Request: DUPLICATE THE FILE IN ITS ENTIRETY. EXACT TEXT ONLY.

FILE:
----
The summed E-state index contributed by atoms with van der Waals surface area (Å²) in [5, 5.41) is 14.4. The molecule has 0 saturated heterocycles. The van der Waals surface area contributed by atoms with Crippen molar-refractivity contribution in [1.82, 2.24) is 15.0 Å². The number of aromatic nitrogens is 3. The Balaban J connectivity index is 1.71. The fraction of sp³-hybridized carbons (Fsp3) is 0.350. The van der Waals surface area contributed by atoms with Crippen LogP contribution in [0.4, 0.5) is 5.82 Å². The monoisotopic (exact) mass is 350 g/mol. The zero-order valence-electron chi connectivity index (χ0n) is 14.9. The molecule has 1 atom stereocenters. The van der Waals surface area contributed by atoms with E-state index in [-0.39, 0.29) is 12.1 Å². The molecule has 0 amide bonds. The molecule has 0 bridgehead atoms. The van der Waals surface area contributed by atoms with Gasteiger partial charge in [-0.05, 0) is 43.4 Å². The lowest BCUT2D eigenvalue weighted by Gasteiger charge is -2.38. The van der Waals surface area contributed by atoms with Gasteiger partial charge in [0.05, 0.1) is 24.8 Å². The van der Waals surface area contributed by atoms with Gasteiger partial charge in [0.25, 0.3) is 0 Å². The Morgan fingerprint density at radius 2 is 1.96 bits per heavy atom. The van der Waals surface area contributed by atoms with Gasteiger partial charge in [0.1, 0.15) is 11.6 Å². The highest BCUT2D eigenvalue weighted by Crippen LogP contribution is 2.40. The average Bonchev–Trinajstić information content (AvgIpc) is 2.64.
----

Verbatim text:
The summed E-state index contributed by atoms with van der Waals surface area (Å²) in [5, 5.41) is 14.4. The molecule has 0 saturated heterocycles. The van der Waals surface area contributed by atoms with Crippen molar-refractivity contribution in [1.82, 2.24) is 15.0 Å². The number of aromatic nitrogens is 3. The Balaban J connectivity index is 1.71. The fraction of sp³-hybridized carbons (Fsp3) is 0.350. The van der Waals surface area contributed by atoms with Crippen LogP contribution in [0.4, 0.5) is 5.82 Å². The monoisotopic (exact) mass is 350 g/mol. The zero-order valence-electron chi connectivity index (χ0n) is 14.9. The molecule has 1 atom stereocenters. The van der Waals surface area contributed by atoms with E-state index in [-0.39, 0.29) is 12.1 Å². The molecule has 0 amide bonds. The molecule has 0 bridgehead atoms. The van der Waals surface area contributed by atoms with Gasteiger partial charge in [-0.05, 0) is 43.4 Å². The lowest BCUT2D eigenvalue weighted by Gasteiger charge is -2.38. The van der Waals surface area contributed by atoms with Gasteiger partial charge in [0.05, 0.1) is 24.8 Å². The van der Waals surface area contributed by atoms with Gasteiger partial charge in [0.25, 0.3) is 0 Å². The Morgan fingerprint density at radius 2 is 1.96 bits per heavy atom. The van der Waals surface area contributed by atoms with Gasteiger partial charge in [0.1, 0.15) is 11.6 Å². The highest BCUT2D eigenvalue weighted by Crippen LogP contribution is 2.40. The average Bonchev–Trinajstić information content (AvgIpc) is 2.64.